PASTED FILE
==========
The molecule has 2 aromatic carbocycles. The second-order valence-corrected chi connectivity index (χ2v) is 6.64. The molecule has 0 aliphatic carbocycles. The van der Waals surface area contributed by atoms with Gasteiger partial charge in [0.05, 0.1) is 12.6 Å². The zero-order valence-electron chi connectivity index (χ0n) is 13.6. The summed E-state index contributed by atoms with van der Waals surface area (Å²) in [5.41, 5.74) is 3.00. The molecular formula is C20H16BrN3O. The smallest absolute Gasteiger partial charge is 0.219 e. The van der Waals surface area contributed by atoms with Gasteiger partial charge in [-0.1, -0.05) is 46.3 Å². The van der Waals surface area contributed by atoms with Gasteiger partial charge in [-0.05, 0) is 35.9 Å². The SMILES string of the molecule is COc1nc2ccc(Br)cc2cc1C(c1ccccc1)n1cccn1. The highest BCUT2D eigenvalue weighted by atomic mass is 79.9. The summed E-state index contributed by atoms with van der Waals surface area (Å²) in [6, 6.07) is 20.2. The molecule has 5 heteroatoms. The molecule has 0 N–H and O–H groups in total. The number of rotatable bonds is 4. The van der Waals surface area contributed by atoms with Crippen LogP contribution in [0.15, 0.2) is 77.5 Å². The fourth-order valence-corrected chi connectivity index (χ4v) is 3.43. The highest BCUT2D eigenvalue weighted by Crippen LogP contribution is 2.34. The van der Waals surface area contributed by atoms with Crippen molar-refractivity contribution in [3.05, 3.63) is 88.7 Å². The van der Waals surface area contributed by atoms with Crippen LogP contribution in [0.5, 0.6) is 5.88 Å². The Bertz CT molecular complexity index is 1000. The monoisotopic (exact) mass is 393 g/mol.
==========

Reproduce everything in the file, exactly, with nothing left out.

The molecule has 2 aromatic carbocycles. The second-order valence-corrected chi connectivity index (χ2v) is 6.64. The molecule has 0 aliphatic carbocycles. The van der Waals surface area contributed by atoms with Gasteiger partial charge in [0.05, 0.1) is 12.6 Å². The zero-order valence-electron chi connectivity index (χ0n) is 13.6. The summed E-state index contributed by atoms with van der Waals surface area (Å²) in [5.41, 5.74) is 3.00. The molecular formula is C20H16BrN3O. The smallest absolute Gasteiger partial charge is 0.219 e. The van der Waals surface area contributed by atoms with Gasteiger partial charge in [-0.1, -0.05) is 46.3 Å². The van der Waals surface area contributed by atoms with Gasteiger partial charge in [-0.05, 0) is 35.9 Å². The SMILES string of the molecule is COc1nc2ccc(Br)cc2cc1C(c1ccccc1)n1cccn1. The highest BCUT2D eigenvalue weighted by atomic mass is 79.9. The summed E-state index contributed by atoms with van der Waals surface area (Å²) in [6, 6.07) is 20.2. The molecule has 5 heteroatoms. The molecule has 0 N–H and O–H groups in total. The number of rotatable bonds is 4. The van der Waals surface area contributed by atoms with Crippen LogP contribution in [0.15, 0.2) is 77.5 Å². The fourth-order valence-corrected chi connectivity index (χ4v) is 3.43. The highest BCUT2D eigenvalue weighted by Crippen LogP contribution is 2.34. The van der Waals surface area contributed by atoms with Crippen molar-refractivity contribution in [3.05, 3.63) is 88.7 Å². The van der Waals surface area contributed by atoms with Crippen LogP contribution in [0.5, 0.6) is 5.88 Å². The Bertz CT molecular complexity index is 1000. The monoisotopic (exact) mass is 393 g/mol.